The popularity of the church continued to grow, and pilgrims to the site began to leave silver Milagros to mark their journey to witness the miracles of Our Lady of the Sacred Heart.
Each June here in Mexico, we also celebrate Día de San Pedro y San Pablo (Saint Peter and Saint Paul's Day). It’s celebrated throughout the country, with particularly splendid festivities, including folk dancing, traditional mariachi bands, and, of course, parades, in San Pedro Tlaquepaque, as well as in other largely indigenous communities including the regions of Oaxaca, Chiapas, and Michoacan.
Whit Sunday sometimes falls in May but most frequently in June; this year, the celebrations fell on Sunday June 9th. Father’s Day, as in other North American countries, fell on Sunday June 16th, and Corpus Christi was celebrated on Thursday June 20th.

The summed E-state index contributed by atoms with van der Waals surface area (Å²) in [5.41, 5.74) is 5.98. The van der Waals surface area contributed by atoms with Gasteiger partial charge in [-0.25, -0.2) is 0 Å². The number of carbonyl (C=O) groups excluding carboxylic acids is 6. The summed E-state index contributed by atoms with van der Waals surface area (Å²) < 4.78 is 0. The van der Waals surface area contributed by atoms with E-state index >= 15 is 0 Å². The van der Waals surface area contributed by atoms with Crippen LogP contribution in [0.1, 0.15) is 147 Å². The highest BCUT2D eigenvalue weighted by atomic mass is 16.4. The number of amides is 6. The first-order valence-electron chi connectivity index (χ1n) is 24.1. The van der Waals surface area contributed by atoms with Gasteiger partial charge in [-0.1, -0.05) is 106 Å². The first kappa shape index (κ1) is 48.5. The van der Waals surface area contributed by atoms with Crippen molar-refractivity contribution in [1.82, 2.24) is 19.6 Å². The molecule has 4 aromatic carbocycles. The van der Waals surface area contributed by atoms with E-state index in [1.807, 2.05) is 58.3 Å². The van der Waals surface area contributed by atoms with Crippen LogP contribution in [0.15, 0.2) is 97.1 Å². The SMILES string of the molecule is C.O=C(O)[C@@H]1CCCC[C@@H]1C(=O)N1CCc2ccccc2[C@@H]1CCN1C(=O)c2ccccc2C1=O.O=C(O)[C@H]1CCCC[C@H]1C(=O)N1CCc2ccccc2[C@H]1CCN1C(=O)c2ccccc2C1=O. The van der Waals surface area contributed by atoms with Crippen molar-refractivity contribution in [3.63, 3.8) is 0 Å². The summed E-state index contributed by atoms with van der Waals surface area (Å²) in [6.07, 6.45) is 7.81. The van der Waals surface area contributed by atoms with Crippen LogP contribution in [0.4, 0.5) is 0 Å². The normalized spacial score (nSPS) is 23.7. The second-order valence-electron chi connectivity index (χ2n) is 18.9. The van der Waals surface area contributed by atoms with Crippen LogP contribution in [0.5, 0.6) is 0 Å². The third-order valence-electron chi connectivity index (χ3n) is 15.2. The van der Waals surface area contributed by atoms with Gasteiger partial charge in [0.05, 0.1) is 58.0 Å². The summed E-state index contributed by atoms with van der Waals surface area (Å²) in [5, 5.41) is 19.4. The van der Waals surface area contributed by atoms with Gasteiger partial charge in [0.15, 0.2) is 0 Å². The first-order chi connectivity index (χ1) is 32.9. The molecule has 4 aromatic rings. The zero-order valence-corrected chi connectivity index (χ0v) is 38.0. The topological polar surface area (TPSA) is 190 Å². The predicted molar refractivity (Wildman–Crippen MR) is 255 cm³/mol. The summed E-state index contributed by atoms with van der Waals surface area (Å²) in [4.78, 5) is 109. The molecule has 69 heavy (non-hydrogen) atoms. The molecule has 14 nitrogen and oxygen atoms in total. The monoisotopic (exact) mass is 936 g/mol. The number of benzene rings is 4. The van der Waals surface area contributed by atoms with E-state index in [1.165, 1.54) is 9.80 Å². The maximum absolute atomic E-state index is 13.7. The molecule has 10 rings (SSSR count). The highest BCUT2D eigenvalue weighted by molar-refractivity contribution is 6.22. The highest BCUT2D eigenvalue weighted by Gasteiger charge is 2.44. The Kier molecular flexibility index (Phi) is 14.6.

Every June, visitors to our beautiful country can look forward to seeing Sacred Heart Milagros (charms) in a multitude of forms. With religious folk art such an important and characteristic part of Mexican Catholic celebrations, we at Tours Peregrinos Mexico always make sure to include plenty of opportunities for our clients to explore the craft stalls lining bustling streets and town plazas during their pilgrimage tours.